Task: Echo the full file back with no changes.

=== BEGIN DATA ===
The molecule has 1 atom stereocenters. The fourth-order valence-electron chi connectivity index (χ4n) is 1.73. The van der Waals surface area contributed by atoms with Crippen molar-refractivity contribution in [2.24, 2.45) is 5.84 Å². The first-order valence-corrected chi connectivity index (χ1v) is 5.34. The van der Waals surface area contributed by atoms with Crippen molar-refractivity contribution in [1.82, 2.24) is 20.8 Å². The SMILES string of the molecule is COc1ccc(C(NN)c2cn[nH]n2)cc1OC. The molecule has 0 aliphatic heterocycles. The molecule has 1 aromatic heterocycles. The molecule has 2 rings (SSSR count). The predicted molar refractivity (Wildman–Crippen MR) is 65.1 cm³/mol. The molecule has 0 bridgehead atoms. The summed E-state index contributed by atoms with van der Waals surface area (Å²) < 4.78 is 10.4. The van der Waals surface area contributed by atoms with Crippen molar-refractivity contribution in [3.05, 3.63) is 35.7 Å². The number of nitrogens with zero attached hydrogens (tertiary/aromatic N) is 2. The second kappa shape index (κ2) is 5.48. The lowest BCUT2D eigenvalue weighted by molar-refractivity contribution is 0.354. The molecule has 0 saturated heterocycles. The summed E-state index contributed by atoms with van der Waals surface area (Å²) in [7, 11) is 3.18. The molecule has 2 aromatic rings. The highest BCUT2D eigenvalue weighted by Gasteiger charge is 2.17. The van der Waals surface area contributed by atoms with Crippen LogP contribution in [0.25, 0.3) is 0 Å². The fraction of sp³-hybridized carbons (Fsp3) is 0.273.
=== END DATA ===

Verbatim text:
The molecule has 1 atom stereocenters. The fourth-order valence-electron chi connectivity index (χ4n) is 1.73. The van der Waals surface area contributed by atoms with Crippen molar-refractivity contribution in [2.24, 2.45) is 5.84 Å². The first-order valence-corrected chi connectivity index (χ1v) is 5.34. The van der Waals surface area contributed by atoms with Crippen molar-refractivity contribution in [1.82, 2.24) is 20.8 Å². The SMILES string of the molecule is COc1ccc(C(NN)c2cn[nH]n2)cc1OC. The molecule has 0 aliphatic heterocycles. The molecule has 1 aromatic heterocycles. The molecule has 2 rings (SSSR count). The predicted molar refractivity (Wildman–Crippen MR) is 65.1 cm³/mol. The molecule has 0 bridgehead atoms. The summed E-state index contributed by atoms with van der Waals surface area (Å²) < 4.78 is 10.4. The van der Waals surface area contributed by atoms with Crippen molar-refractivity contribution in [3.05, 3.63) is 35.7 Å². The number of nitrogens with zero attached hydrogens (tertiary/aromatic N) is 2. The second kappa shape index (κ2) is 5.48. The lowest BCUT2D eigenvalue weighted by molar-refractivity contribution is 0.354. The molecule has 0 saturated heterocycles. The summed E-state index contributed by atoms with van der Waals surface area (Å²) in [7, 11) is 3.18. The molecule has 2 aromatic rings. The highest BCUT2D eigenvalue weighted by Gasteiger charge is 2.17. The van der Waals surface area contributed by atoms with Crippen LogP contribution in [0.25, 0.3) is 0 Å². The fraction of sp³-hybridized carbons (Fsp3) is 0.273.